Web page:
Evan, your Tweeter has potential. But do I understand correctly that it needs a 5V (or 3.3V) power supply and needs to be within wireless range of a computer? I’m really looking for something that’s self-contained and untethered — the bus will be parked 1/4 mile from home most of the time, and I’d like something that can log temperature without relying on being able to “see” a PC.

  12. Keith Neufeld says:

    Bryon, that looks very promising! If not for my interest in iButtons (I think they may be more flexible and reusable for other temperature-monitoring projects I have in the back of my mind), I’d have it ordered already. Thanks!

  13. Keith Neufeld says:

    Brad, you make a good point, and I just reread one of the sales sheets. You’re right that their major claim appears to be reflection of IR (and UV) radiation; but they do also claim to block conduction. Their drawing does make it look as though the paint contains enough microspheres to make a fairly solid boundary of them between the object and the surface.

    Regardless, I’m willing to test the claims and impressions about efficacy on a bus roof!

  14. Matti Airas says:


    I’ve got to give a disclaimer that I haven’t been using iButtons – although I can’t see why they wouldn’t work as promised. However, I have been playing with 1-wire setups, and they’re really fun to work with.

    I believe you’d just need the reader, DS9490B, or (maybe preferably) DS9490R together with DS1402D-DR8. With the latter you get the adapter with which you can begin fooling around with 1-wire setups. :-)

    The availability was indeed a bit of a bummer. Let’s hope you find a suitable reseller.

  15. jeanyves says:

    I’m also for the maxim ibutton solution.
    why dont you get two of them as samples ? cost = zero …
    but dont know the delay…

  16. Bryon says:

    This place says they have most items in stock:

  17. Keith Neufeld says:

    Jean, I don’t find them available to sample. Also this is my end use, so I don’t feel good about sampling them as I do with parts for circuits I hope to turn into kits.

  18. Slavo T. says:

    this not meet 2 channels, but 2 pcs will be below 120$.

  19. Bryan says:

    1wire + microchip

  20. Joe Zimmerman says:

    I agree 100% on the iButton 1wire solution…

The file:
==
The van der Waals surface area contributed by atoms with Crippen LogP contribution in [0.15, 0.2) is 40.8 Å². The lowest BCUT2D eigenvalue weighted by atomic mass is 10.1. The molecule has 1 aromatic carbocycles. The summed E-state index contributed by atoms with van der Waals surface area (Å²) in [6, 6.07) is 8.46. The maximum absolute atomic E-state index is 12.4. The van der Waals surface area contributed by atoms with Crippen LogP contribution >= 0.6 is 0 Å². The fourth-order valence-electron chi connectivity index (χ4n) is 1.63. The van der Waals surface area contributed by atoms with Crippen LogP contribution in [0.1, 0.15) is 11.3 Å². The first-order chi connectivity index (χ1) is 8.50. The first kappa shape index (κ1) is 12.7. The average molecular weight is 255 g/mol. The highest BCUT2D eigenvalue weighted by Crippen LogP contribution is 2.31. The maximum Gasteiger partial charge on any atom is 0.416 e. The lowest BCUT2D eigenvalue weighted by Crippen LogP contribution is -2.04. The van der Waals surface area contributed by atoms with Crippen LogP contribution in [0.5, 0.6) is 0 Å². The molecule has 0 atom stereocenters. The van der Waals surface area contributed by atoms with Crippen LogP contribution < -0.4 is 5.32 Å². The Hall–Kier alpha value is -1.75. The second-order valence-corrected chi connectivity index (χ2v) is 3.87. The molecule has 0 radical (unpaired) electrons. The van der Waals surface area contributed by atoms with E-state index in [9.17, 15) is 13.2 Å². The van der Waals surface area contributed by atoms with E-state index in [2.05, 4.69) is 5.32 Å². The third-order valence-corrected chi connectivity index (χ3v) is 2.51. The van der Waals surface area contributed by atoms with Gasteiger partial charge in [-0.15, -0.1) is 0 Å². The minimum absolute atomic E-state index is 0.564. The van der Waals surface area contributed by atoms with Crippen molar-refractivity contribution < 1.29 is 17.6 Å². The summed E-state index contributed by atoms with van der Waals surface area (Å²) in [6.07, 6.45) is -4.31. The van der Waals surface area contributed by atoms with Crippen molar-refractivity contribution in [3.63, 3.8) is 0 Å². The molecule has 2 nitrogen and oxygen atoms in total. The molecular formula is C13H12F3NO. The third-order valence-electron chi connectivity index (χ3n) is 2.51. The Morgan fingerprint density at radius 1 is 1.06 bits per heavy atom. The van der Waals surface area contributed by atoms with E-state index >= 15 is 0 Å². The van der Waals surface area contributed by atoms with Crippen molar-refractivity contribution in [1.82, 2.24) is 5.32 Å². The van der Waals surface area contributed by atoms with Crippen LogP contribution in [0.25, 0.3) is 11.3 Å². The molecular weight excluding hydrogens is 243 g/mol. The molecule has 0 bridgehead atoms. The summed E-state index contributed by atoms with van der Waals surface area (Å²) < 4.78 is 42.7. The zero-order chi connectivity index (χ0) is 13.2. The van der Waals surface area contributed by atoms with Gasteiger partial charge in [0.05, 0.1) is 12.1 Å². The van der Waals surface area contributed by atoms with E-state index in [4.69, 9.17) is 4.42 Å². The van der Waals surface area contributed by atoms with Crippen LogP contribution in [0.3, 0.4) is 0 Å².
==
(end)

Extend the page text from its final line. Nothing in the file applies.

I’ve used mine for some interesting things in the past, and they are great.. You create a mission for them and tell them how often to log the temp, and they’ll do that for years if you want…

    Downloading the data is quick.

    You can interface with arduino if you want.

  21. Bill says:

    iButton’s are great. I have used them for the normal stuff but they are really fun for off the wall things like: Throw it under the hood of your car and watch the temperature spike after you park. Place one on the back of your TV and see how much time you are wasting (and who’s watching when you are away). Put a piece of black tape on one and throw 2 outside for an instant sunlight meter. Tape one to the cold water pipe coming in from the street and see when you using water….on and on…


  22. Keith Neufeld says:

    Bill, that all sounds great!

    For my first batch, I really want to hang them from fishing line so they’re measuring air temperature, not bus frame temperature.

    But assuming you want thermal conduction, is there any reason not to epoxy a magnet to them? Is there a surface where you could glue a magnet and still leave them able to go into the reader? Or is there enough ferrous material in them that a magnet will stick?

  23. Roughage says:

    These guys have been around for a number of years. I haven’t tried them, but they’ve managed to stay in business AND expand their product offerings:

  24. UncleTomCobbly says:

    iButtons are the way to do it, I’ve used them on and off for a number of years.
    They are (almost) hermetically sealed I’ve thrown one into the washing machine before when it started playing up just to monitor the wash cyce.
    There is also a humidity and temperature version it’s expensive, but actually very cheap when you compare it to other loggers.

    Try carrying one on a keychain and you can monitor your movements during the day, it’s amazing what you can tell from variations in temperature provided you have a little extra data to correlate with. had a article on reading 1-wire DS1821 temperature ICs using an Arduino a few weeks ago, these are also a handy little sensor.

    Search around for 1-wire interfaces you can make your own from simple parts or for development one-offs Maxim/Dallas samples several 1-wire interface parts. The free 1-wire software from Dallas will graph and setup the loggers using a simple UI.

  25. MARK P says: